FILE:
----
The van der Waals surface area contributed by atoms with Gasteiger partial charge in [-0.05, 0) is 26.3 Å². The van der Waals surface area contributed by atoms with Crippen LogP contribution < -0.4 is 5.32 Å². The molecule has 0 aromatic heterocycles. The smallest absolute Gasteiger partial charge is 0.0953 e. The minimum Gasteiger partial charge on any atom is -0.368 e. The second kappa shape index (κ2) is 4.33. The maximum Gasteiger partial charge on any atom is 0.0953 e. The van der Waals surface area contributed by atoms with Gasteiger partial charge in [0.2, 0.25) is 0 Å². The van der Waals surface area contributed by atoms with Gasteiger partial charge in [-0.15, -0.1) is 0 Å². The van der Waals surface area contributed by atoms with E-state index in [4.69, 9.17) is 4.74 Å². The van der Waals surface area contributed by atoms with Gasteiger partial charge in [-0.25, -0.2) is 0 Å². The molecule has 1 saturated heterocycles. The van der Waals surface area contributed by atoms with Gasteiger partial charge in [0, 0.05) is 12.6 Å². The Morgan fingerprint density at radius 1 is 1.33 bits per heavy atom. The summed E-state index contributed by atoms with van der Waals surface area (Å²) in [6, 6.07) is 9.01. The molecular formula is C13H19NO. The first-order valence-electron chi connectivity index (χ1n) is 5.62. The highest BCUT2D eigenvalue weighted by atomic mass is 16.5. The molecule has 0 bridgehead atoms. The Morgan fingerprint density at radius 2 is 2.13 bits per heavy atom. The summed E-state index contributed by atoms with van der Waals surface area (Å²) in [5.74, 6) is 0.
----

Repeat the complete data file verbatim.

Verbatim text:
The van der Waals surface area contributed by atoms with Gasteiger partial charge in [-0.05, 0) is 26.3 Å². The van der Waals surface area contributed by atoms with Crippen LogP contribution < -0.4 is 5.32 Å². The molecule has 0 aromatic heterocycles. The smallest absolute Gasteiger partial charge is 0.0953 e. The minimum Gasteiger partial charge on any atom is -0.368 e. The second kappa shape index (κ2) is 4.33. The maximum Gasteiger partial charge on any atom is 0.0953 e. The van der Waals surface area contributed by atoms with Gasteiger partial charge in [0.2, 0.25) is 0 Å². The van der Waals surface area contributed by atoms with Gasteiger partial charge in [-0.15, -0.1) is 0 Å². The van der Waals surface area contributed by atoms with E-state index in [4.69, 9.17) is 4.74 Å². The van der Waals surface area contributed by atoms with Gasteiger partial charge in [-0.25, -0.2) is 0 Å². The molecule has 1 saturated heterocycles. The van der Waals surface area contributed by atoms with Gasteiger partial charge in [0, 0.05) is 12.6 Å². The Morgan fingerprint density at radius 1 is 1.33 bits per heavy atom. The summed E-state index contributed by atoms with van der Waals surface area (Å²) in [6, 6.07) is 9.01. The molecular formula is C13H19NO. The first-order valence-electron chi connectivity index (χ1n) is 5.62. The highest BCUT2D eigenvalue weighted by atomic mass is 16.5. The molecule has 0 bridgehead atoms. The Morgan fingerprint density at radius 2 is 2.13 bits per heavy atom. The summed E-state index contributed by atoms with van der Waals surface area (Å²) in [5.74, 6) is 0.